F1 Media officer Luca Colajanni looks back on the 2019 Australian Grand Prix from his perfect providing some interesting observations about the race and the impressive turn out of fans to Albert Park for the Formula 1 season opener.
Valtteri Bottas won the Formula 1 Rolex Australian Grand Prix 2019 and, to make his day complete, the Finn becomes the first driver in F1 history to score 26 points from one event, as he also set the fastest race lap in his Mercedes AMG-Petronas Motorsport.
Combined with the points for second place picked up by his team-mate Lewis Hamilton, their team is the first to come away from a Grand Prix with 44 points. This was Bottas’ fourth career win, his first since Abu Dhabi 2017 and for the Silver Arrows, it is Formula 1 win number 88.
An amazing crowd of 102,000 flocked to Albert Park today, making a total of 324,100 spectators over the whole weekend. They were treated to a duel between the two Mercedes men, who both started from the front row, which was pretty much resolved after a few metres. Bottas got away much better than his pole starting team-mate.
After the race, Hamilton’s car was found to have some damage to its floor, which had left the Englishman to manage the situation as best he could, given that today, the Finn ran at an unbeatable pace. For lovers of statistics, this is the fourth time that Hamilton has started this race from pole and gone on to finish second.
On the third step of the podium, we find Aston Martin Red Bull Racing’s Max Verstappen, who thus handed Honda its first podium finish in just under eleven years, the last one dating back to the 2008 British Grand Prix when Rubens Barrichello finished third.
At the start, the Dutchman was able to get back ahead of Charles Leclerc, after the Ferrari man had briefly got in front and then, thanks to a well-executed strategy, the Red Bull driver also got ahead of Sebastian Vettel in the other Ferrari.
Verstappen then tried to attack Hamilton and even though he failed to pass him, he and Bottas fought it out for the honour of the DHL Fastest Lap Award, which eventually went to the Finn in 1.25.580.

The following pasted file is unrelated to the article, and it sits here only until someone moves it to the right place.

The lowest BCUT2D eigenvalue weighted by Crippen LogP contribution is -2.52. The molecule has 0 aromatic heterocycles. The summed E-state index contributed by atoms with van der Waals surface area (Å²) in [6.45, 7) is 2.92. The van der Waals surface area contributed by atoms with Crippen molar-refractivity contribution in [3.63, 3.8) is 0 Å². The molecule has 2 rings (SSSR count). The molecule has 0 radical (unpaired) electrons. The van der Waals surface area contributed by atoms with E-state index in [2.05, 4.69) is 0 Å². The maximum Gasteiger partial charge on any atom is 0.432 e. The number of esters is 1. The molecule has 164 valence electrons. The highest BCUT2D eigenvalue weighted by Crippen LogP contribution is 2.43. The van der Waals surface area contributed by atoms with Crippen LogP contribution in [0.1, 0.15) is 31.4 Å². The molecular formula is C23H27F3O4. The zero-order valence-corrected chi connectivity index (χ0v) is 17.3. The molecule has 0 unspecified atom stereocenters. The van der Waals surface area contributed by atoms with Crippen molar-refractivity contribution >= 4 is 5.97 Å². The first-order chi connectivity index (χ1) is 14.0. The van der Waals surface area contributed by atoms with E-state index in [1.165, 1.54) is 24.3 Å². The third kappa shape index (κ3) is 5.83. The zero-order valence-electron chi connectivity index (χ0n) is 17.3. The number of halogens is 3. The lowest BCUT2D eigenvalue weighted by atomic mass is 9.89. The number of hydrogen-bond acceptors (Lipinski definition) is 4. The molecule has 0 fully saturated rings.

Scuderia Ferrari had certainly been expecting a better start to the season in the year in which the company celebrates its 90th anniversary. After the two winter test sessions in Barcelona, the general impression within the paddock was that the Scuderia could have been the team to beat and it is certainly what its army of fans had been hoping for.
All weekend, the performance of the car had not lived up to expectations and Sebastian Vettel could only manage fourth in the race, the first time he has failed to finish on the podium in Melbourne since joining the Scuderia. Even though Charles Leclerc’s fifth place is his best F1 result to date, it was a poor one for the team, especially looking at a gap to the winner of almost a minute.
This first race of the season seems to suggest that, once again, the top three teams have a really significant advantage over the rest of the pack. Right behind them today, came the Haas team, which had already secured that position in yesterday’s qualifying.
All the same, it was an afternoon of mixed emotions for the American team: on the one hand, delight at Kevin Magnussen’s sixth place and on the other, disappointment for the repeat of the pit stop problem that compromised Romain Grosjean’s race and then led to his retirement, along the lines of what happened to both the team’s drivers a year ago at this very same track.
The rest of the points places was filled by four drivers from four different teams, all within three seconds of one another at the flag, which confirms how close things are in the midfield. Nico Hulkenberg took seventh place for Renault, following a difficult qualifying which had ended with him and team-mate Daniel Ricciardo failing to get to Q3.
Kimi Raikkonen was eighth to secure some historic points for Alfa Romeo. It was the first time in 35 years that the Italian car company had featured in the points, the last being when Riccardo Patrese finished sixth in the 1984 European Grand Prix.
Lance Stroll was ninth, recording his tenth points finish on his debut with the SportPesa Racing Point F1 Team and, on his return to Toro Rosso, Daniil Kvyat was tenth, just as he was in his last previous F1 race, the 2017 United States Grand Prix.
The new technical regulations regarding aerodynamics introduced this year, with the aim of producing closer racing, seems to have had some effect, at least if one counts up the number of overtaking moves.
Albert Park is not exactly the best track for this and in last year’s Australian Grand Prix there were precisely two passing moves, whereas this year there were ten, with plenty of exciting duels, that all made for plenty of action on track.
It’s clearly too early to draw any definitive conclusion, but first impressions are positive. To find out more, we only have to wait two weeks when it will be time for Grand Prix number 999, the Formula 1 Gulf Air Bahrain Grand Prix 2019.